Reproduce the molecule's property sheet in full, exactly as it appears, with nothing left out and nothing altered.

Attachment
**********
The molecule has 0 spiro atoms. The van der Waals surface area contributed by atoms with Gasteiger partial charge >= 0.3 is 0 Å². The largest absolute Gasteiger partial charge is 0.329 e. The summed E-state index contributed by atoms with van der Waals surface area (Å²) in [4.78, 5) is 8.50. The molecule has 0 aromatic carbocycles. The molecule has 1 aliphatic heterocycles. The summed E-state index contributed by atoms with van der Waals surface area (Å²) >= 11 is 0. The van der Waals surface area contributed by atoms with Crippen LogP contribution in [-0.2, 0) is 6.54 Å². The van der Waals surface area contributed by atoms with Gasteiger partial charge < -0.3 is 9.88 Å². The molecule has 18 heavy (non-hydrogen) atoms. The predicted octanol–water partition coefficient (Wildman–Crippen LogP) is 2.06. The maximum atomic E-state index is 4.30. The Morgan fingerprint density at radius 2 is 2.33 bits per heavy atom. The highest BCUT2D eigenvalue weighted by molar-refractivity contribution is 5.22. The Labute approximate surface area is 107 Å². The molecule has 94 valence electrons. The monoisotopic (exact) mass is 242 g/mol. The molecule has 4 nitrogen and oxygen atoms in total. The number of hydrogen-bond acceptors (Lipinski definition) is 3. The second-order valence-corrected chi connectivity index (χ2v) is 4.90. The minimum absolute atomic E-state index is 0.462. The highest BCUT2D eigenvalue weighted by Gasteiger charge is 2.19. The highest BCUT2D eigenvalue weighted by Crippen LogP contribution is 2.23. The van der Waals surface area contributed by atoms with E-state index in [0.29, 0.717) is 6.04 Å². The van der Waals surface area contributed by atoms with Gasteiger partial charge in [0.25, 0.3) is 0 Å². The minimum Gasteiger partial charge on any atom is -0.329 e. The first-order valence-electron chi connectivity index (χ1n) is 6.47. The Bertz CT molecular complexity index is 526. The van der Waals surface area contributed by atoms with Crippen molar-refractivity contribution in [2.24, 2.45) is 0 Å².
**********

The molecule has 0 spiro atoms. The van der Waals surface area contributed by atoms with Gasteiger partial charge >= 0.3 is 0 Å². The largest absolute Gasteiger partial charge is 0.329 e. The summed E-state index contributed by atoms with van der Waals surface area (Å²) in [4.78, 5) is 8.50. The molecule has 0 aromatic carbocycles. The molecule has 1 aliphatic heterocycles. The summed E-state index contributed by atoms with van der Waals surface area (Å²) >= 11 is 0. The van der Waals surface area contributed by atoms with Crippen LogP contribution in [-0.2, 0) is 6.54 Å². The van der Waals surface area contributed by atoms with Gasteiger partial charge < -0.3 is 9.88 Å². The molecule has 18 heavy (non-hydrogen) atoms. The predicted octanol–water partition coefficient (Wildman–Crippen LogP) is 2.06. The maximum atomic E-state index is 4.30. The Morgan fingerprint density at radius 2 is 2.33 bits per heavy atom. The highest BCUT2D eigenvalue weighted by molar-refractivity contribution is 5.22. The Labute approximate surface area is 107 Å². The molecule has 94 valence electrons. The monoisotopic (exact) mass is 242 g/mol. The molecule has 4 nitrogen and oxygen atoms in total. The number of hydrogen-bond acceptors (Lipinski definition) is 3. The second-order valence-corrected chi connectivity index (χ2v) is 4.90. The minimum absolute atomic E-state index is 0.462. The highest BCUT2D eigenvalue weighted by Gasteiger charge is 2.19. The highest BCUT2D eigenvalue weighted by Crippen LogP contribution is 2.23. The van der Waals surface area contributed by atoms with E-state index in [0.29, 0.717) is 6.04 Å². The van der Waals surface area contributed by atoms with Gasteiger partial charge in [0.25, 0.3) is 0 Å². The minimum Gasteiger partial charge on any atom is -0.329 e. The first-order valence-electron chi connectivity index (χ1n) is 6.47. The Bertz CT molecular complexity index is 526. The van der Waals surface area contributed by atoms with Crippen molar-refractivity contribution in [2.24, 2.45) is 0 Å².